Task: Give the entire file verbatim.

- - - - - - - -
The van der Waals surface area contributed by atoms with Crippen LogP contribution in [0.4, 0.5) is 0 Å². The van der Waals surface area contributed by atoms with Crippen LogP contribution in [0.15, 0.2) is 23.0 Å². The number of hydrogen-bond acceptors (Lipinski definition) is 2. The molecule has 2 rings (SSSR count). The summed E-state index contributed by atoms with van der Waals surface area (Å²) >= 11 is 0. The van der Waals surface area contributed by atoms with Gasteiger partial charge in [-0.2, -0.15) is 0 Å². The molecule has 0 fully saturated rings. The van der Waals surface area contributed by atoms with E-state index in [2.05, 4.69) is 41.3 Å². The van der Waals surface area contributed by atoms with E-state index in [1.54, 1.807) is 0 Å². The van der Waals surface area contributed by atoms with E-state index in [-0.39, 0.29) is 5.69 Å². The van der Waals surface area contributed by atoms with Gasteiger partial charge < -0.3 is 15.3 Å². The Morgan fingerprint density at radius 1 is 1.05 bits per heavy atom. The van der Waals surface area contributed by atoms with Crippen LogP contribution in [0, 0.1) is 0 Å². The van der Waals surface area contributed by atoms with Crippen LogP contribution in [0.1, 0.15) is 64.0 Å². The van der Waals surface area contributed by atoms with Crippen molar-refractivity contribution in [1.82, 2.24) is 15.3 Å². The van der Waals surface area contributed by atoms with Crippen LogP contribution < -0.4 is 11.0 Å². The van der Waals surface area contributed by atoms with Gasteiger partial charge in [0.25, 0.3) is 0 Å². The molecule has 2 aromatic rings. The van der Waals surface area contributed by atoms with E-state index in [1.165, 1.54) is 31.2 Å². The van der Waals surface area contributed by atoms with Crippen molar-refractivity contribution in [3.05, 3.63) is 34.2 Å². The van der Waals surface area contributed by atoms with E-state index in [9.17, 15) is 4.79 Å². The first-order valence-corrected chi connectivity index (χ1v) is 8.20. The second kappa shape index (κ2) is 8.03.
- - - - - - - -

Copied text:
The van der Waals surface area contributed by atoms with Crippen LogP contribution in [0.4, 0.5) is 0 Å². The van der Waals surface area contributed by atoms with Crippen LogP contribution in [0.15, 0.2) is 23.0 Å². The number of hydrogen-bond acceptors (Lipinski definition) is 2. The molecule has 2 rings (SSSR count). The summed E-state index contributed by atoms with van der Waals surface area (Å²) >= 11 is 0. The van der Waals surface area contributed by atoms with Gasteiger partial charge in [-0.2, -0.15) is 0 Å². The molecule has 0 fully saturated rings. The van der Waals surface area contributed by atoms with E-state index in [2.05, 4.69) is 41.3 Å². The van der Waals surface area contributed by atoms with E-state index in [1.54, 1.807) is 0 Å². The van der Waals surface area contributed by atoms with E-state index in [-0.39, 0.29) is 5.69 Å². The van der Waals surface area contributed by atoms with Gasteiger partial charge < -0.3 is 15.3 Å². The Morgan fingerprint density at radius 1 is 1.05 bits per heavy atom. The van der Waals surface area contributed by atoms with Crippen LogP contribution in [0, 0.1) is 0 Å². The van der Waals surface area contributed by atoms with Crippen LogP contribution in [0.1, 0.15) is 64.0 Å². The van der Waals surface area contributed by atoms with Crippen molar-refractivity contribution in [1.82, 2.24) is 15.3 Å². The van der Waals surface area contributed by atoms with Crippen LogP contribution < -0.4 is 11.0 Å². The van der Waals surface area contributed by atoms with Gasteiger partial charge in [0.25, 0.3) is 0 Å². The molecule has 2 aromatic rings. The van der Waals surface area contributed by atoms with E-state index in [1.165, 1.54) is 31.2 Å². The van der Waals surface area contributed by atoms with Crippen molar-refractivity contribution in [3.05, 3.63) is 34.2 Å². The van der Waals surface area contributed by atoms with E-state index in [9.17, 15) is 4.79 Å². The first-order valence-corrected chi connectivity index (χ1v) is 8.20. The second kappa shape index (κ2) is 8.03.